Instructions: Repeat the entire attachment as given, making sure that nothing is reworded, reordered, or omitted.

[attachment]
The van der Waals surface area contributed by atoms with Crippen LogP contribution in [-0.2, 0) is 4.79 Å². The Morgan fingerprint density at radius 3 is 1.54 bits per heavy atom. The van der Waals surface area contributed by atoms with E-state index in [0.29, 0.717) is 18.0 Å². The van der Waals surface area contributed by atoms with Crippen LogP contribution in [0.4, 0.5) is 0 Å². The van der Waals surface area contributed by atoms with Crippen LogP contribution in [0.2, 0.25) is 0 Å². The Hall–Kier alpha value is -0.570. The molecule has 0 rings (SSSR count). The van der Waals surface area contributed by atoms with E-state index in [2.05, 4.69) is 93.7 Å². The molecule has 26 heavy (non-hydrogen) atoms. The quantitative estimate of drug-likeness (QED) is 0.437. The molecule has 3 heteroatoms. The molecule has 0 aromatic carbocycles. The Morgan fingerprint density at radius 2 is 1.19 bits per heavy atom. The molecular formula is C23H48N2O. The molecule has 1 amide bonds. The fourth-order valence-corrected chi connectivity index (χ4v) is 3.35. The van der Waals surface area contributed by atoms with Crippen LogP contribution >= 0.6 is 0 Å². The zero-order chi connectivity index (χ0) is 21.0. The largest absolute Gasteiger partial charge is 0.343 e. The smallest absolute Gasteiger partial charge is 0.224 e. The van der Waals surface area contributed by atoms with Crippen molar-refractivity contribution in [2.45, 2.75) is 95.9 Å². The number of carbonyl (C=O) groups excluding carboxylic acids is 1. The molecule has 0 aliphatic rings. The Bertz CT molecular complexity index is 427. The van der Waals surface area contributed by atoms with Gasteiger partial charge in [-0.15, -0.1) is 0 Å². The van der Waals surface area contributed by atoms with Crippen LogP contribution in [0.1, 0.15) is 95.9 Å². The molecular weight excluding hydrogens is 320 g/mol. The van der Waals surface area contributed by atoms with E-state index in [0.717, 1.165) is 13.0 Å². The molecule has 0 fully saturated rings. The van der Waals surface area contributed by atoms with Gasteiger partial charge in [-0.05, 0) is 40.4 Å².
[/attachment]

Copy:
The van der Waals surface area contributed by atoms with Crippen LogP contribution in [-0.2, 0) is 4.79 Å². The Morgan fingerprint density at radius 3 is 1.54 bits per heavy atom. The van der Waals surface area contributed by atoms with E-state index in [0.29, 0.717) is 18.0 Å². The van der Waals surface area contributed by atoms with Crippen LogP contribution in [0.4, 0.5) is 0 Å². The van der Waals surface area contributed by atoms with Crippen LogP contribution in [0.2, 0.25) is 0 Å². The Hall–Kier alpha value is -0.570. The molecule has 0 rings (SSSR count). The van der Waals surface area contributed by atoms with E-state index in [2.05, 4.69) is 93.7 Å². The molecule has 26 heavy (non-hydrogen) atoms. The quantitative estimate of drug-likeness (QED) is 0.437. The molecule has 3 heteroatoms. The molecule has 0 aromatic carbocycles. The Morgan fingerprint density at radius 2 is 1.19 bits per heavy atom. The molecular formula is C23H48N2O. The molecule has 1 amide bonds. The fourth-order valence-corrected chi connectivity index (χ4v) is 3.35. The van der Waals surface area contributed by atoms with Crippen LogP contribution >= 0.6 is 0 Å². The zero-order chi connectivity index (χ0) is 21.0. The largest absolute Gasteiger partial charge is 0.343 e. The smallest absolute Gasteiger partial charge is 0.224 e. The van der Waals surface area contributed by atoms with Crippen molar-refractivity contribution in [2.45, 2.75) is 95.9 Å². The number of carbonyl (C=O) groups excluding carboxylic acids is 1. The molecule has 0 aliphatic rings. The Bertz CT molecular complexity index is 427. The van der Waals surface area contributed by atoms with Gasteiger partial charge in [-0.15, -0.1) is 0 Å². The van der Waals surface area contributed by atoms with Crippen LogP contribution in [0.1, 0.15) is 95.9 Å². The molecular weight excluding hydrogens is 320 g/mol. The van der Waals surface area contributed by atoms with E-state index in [0.717, 1.165) is 13.0 Å². The molecule has 0 fully saturated rings. The van der Waals surface area contributed by atoms with Gasteiger partial charge in [-0.05, 0) is 40.4 Å².